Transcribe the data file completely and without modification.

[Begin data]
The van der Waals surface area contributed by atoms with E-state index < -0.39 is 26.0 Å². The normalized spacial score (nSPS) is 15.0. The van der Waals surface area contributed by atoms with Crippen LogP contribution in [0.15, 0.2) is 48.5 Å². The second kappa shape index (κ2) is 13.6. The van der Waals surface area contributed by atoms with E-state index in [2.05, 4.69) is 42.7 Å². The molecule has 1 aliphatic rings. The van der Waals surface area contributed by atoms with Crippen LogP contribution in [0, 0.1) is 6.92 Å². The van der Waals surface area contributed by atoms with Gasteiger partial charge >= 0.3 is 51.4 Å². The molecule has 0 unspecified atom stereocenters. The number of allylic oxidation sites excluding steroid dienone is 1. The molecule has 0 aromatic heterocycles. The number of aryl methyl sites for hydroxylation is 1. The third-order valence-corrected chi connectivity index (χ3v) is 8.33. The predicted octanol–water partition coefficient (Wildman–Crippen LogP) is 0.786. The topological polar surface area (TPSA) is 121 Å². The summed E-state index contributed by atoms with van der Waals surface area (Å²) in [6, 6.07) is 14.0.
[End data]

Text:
The van der Waals surface area contributed by atoms with E-state index < -0.39 is 26.0 Å². The normalized spacial score (nSPS) is 15.0. The van der Waals surface area contributed by atoms with Crippen LogP contribution in [0.15, 0.2) is 48.5 Å². The second kappa shape index (κ2) is 13.6. The van der Waals surface area contributed by atoms with E-state index in [2.05, 4.69) is 42.7 Å². The molecule has 1 aliphatic rings. The van der Waals surface area contributed by atoms with Crippen LogP contribution in [0, 0.1) is 6.92 Å². The van der Waals surface area contributed by atoms with Gasteiger partial charge >= 0.3 is 51.4 Å². The molecule has 0 unspecified atom stereocenters. The number of allylic oxidation sites excluding steroid dienone is 1. The molecule has 0 aromatic heterocycles. The number of aryl methyl sites for hydroxylation is 1. The third-order valence-corrected chi connectivity index (χ3v) is 8.33. The predicted octanol–water partition coefficient (Wildman–Crippen LogP) is 0.786. The topological polar surface area (TPSA) is 121 Å². The summed E-state index contributed by atoms with van der Waals surface area (Å²) in [6, 6.07) is 14.0.